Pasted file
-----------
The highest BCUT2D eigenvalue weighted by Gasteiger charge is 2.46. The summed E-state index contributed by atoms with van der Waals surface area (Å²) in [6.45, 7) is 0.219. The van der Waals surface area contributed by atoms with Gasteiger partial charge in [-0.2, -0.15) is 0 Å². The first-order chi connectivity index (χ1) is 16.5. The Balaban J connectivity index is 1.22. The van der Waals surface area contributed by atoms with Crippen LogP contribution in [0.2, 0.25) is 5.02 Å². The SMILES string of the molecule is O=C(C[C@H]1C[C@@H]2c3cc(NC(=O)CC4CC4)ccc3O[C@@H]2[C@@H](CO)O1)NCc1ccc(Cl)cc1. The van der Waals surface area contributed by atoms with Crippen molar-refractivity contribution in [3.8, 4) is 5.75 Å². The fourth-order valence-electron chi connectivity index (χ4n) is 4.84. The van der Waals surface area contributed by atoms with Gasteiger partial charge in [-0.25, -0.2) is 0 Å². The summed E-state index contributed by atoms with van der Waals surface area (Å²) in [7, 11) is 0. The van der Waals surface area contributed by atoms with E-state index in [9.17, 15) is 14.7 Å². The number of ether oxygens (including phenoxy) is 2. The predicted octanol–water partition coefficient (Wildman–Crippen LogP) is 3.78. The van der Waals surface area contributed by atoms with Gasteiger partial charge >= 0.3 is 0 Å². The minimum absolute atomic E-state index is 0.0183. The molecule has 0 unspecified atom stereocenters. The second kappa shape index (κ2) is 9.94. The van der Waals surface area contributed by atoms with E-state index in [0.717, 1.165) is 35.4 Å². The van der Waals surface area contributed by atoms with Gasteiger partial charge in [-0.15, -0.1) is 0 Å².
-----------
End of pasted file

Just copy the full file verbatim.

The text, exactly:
The highest BCUT2D eigenvalue weighted by Gasteiger charge is 2.46. The summed E-state index contributed by atoms with van der Waals surface area (Å²) in [6.45, 7) is 0.219. The van der Waals surface area contributed by atoms with Gasteiger partial charge in [-0.2, -0.15) is 0 Å². The first-order chi connectivity index (χ1) is 16.5. The Balaban J connectivity index is 1.22. The van der Waals surface area contributed by atoms with Crippen LogP contribution in [0.2, 0.25) is 5.02 Å². The SMILES string of the molecule is O=C(C[C@H]1C[C@@H]2c3cc(NC(=O)CC4CC4)ccc3O[C@@H]2[C@@H](CO)O1)NCc1ccc(Cl)cc1. The van der Waals surface area contributed by atoms with Crippen molar-refractivity contribution in [3.8, 4) is 5.75 Å². The fourth-order valence-electron chi connectivity index (χ4n) is 4.84. The van der Waals surface area contributed by atoms with Gasteiger partial charge in [-0.25, -0.2) is 0 Å². The summed E-state index contributed by atoms with van der Waals surface area (Å²) in [7, 11) is 0. The van der Waals surface area contributed by atoms with E-state index in [9.17, 15) is 14.7 Å². The number of ether oxygens (including phenoxy) is 2. The predicted octanol–water partition coefficient (Wildman–Crippen LogP) is 3.78. The van der Waals surface area contributed by atoms with Gasteiger partial charge >= 0.3 is 0 Å². The minimum absolute atomic E-state index is 0.0183. The molecule has 0 unspecified atom stereocenters. The second kappa shape index (κ2) is 9.94. The van der Waals surface area contributed by atoms with E-state index in [0.717, 1.165) is 35.4 Å². The van der Waals surface area contributed by atoms with Gasteiger partial charge in [-0.15, -0.1) is 0 Å².